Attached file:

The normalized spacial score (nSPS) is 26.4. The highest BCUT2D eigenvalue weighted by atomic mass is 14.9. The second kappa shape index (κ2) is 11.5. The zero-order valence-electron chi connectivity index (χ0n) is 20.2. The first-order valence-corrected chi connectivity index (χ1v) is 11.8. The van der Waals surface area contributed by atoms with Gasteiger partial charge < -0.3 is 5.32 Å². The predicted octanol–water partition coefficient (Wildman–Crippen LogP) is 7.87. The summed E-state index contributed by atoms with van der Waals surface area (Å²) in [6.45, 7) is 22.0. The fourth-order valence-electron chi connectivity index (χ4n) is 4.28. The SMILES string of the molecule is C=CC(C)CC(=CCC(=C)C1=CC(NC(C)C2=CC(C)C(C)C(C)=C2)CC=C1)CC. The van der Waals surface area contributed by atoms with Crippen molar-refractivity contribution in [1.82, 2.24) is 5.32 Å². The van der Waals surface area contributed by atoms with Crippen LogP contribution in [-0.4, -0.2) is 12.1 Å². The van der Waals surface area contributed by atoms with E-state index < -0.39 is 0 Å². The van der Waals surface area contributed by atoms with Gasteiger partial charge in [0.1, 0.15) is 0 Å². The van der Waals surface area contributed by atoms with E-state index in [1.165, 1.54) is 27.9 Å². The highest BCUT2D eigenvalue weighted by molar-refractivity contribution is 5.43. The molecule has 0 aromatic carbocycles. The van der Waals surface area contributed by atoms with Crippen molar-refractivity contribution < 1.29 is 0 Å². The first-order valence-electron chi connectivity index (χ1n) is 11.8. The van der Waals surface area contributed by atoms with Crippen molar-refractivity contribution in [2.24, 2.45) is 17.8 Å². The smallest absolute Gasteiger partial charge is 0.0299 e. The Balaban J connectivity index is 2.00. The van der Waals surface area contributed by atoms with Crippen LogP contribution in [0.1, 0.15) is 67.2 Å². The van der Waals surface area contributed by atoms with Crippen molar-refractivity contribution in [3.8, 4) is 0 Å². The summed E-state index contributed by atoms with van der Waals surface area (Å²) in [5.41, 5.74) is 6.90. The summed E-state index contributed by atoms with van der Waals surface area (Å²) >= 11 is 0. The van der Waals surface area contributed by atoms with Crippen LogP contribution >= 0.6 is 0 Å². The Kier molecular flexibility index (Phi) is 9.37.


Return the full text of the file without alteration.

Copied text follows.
The normalized spacial score (nSPS) is 26.4. The highest BCUT2D eigenvalue weighted by atomic mass is 14.9. The second kappa shape index (κ2) is 11.5. The zero-order valence-electron chi connectivity index (χ0n) is 20.2. The first-order valence-corrected chi connectivity index (χ1v) is 11.8. The van der Waals surface area contributed by atoms with Gasteiger partial charge < -0.3 is 5.32 Å². The predicted octanol–water partition coefficient (Wildman–Crippen LogP) is 7.87. The summed E-state index contributed by atoms with van der Waals surface area (Å²) in [6.45, 7) is 22.0. The fourth-order valence-electron chi connectivity index (χ4n) is 4.28. The SMILES string of the molecule is C=CC(C)CC(=CCC(=C)C1=CC(NC(C)C2=CC(C)C(C)C(C)=C2)CC=C1)CC. The van der Waals surface area contributed by atoms with Crippen molar-refractivity contribution in [1.82, 2.24) is 5.32 Å². The van der Waals surface area contributed by atoms with Crippen LogP contribution in [-0.4, -0.2) is 12.1 Å². The van der Waals surface area contributed by atoms with E-state index < -0.39 is 0 Å². The van der Waals surface area contributed by atoms with Gasteiger partial charge in [0.1, 0.15) is 0 Å². The van der Waals surface area contributed by atoms with E-state index in [1.165, 1.54) is 27.9 Å². The highest BCUT2D eigenvalue weighted by molar-refractivity contribution is 5.43. The molecule has 0 aromatic carbocycles. The van der Waals surface area contributed by atoms with Crippen molar-refractivity contribution < 1.29 is 0 Å². The first-order valence-electron chi connectivity index (χ1n) is 11.8. The van der Waals surface area contributed by atoms with Crippen molar-refractivity contribution in [2.24, 2.45) is 17.8 Å². The smallest absolute Gasteiger partial charge is 0.0299 e. The Balaban J connectivity index is 2.00. The van der Waals surface area contributed by atoms with Crippen LogP contribution in [0.1, 0.15) is 67.2 Å². The van der Waals surface area contributed by atoms with Crippen molar-refractivity contribution in [3.8, 4) is 0 Å². The summed E-state index contributed by atoms with van der Waals surface area (Å²) in [5.41, 5.74) is 6.90. The summed E-state index contributed by atoms with van der Waals surface area (Å²) >= 11 is 0. The van der Waals surface area contributed by atoms with Crippen LogP contribution >= 0.6 is 0 Å². The Kier molecular flexibility index (Phi) is 9.37.